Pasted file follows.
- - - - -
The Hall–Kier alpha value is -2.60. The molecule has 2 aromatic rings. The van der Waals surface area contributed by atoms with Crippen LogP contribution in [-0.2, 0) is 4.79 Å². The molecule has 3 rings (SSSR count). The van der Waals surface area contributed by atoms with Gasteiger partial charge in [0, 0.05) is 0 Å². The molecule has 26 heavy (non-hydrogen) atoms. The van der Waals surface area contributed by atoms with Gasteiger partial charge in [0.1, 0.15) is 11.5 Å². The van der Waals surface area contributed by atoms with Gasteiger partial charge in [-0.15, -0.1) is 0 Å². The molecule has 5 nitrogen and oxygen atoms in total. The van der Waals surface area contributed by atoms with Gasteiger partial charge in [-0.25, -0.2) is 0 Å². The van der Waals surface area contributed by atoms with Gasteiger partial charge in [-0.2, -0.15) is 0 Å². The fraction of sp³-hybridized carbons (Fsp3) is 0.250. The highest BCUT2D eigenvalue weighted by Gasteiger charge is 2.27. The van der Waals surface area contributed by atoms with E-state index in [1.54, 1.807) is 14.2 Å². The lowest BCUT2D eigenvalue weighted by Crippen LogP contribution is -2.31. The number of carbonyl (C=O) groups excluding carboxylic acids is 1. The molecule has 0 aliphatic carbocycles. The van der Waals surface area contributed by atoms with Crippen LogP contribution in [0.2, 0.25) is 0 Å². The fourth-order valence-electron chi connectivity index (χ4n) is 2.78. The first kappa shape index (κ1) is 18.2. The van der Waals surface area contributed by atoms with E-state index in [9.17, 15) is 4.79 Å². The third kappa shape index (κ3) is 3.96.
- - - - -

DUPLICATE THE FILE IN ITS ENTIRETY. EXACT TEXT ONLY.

The Hall–Kier alpha value is -2.60. The molecule has 2 aromatic rings. The van der Waals surface area contributed by atoms with Crippen LogP contribution in [-0.2, 0) is 4.79 Å². The molecule has 3 rings (SSSR count). The van der Waals surface area contributed by atoms with Gasteiger partial charge in [0, 0.05) is 0 Å². The molecule has 26 heavy (non-hydrogen) atoms. The van der Waals surface area contributed by atoms with Gasteiger partial charge in [0.1, 0.15) is 11.5 Å². The van der Waals surface area contributed by atoms with Gasteiger partial charge in [-0.15, -0.1) is 0 Å². The molecule has 5 nitrogen and oxygen atoms in total. The van der Waals surface area contributed by atoms with Gasteiger partial charge in [-0.25, -0.2) is 0 Å². The van der Waals surface area contributed by atoms with Gasteiger partial charge in [-0.2, -0.15) is 0 Å². The fraction of sp³-hybridized carbons (Fsp3) is 0.250. The highest BCUT2D eigenvalue weighted by Gasteiger charge is 2.27. The van der Waals surface area contributed by atoms with E-state index in [1.54, 1.807) is 14.2 Å². The lowest BCUT2D eigenvalue weighted by Crippen LogP contribution is -2.31. The number of carbonyl (C=O) groups excluding carboxylic acids is 1. The molecule has 0 aliphatic carbocycles. The van der Waals surface area contributed by atoms with Crippen LogP contribution in [0.2, 0.25) is 0 Å². The fourth-order valence-electron chi connectivity index (χ4n) is 2.78. The first kappa shape index (κ1) is 18.2. The van der Waals surface area contributed by atoms with E-state index in [9.17, 15) is 4.79 Å². The third kappa shape index (κ3) is 3.96.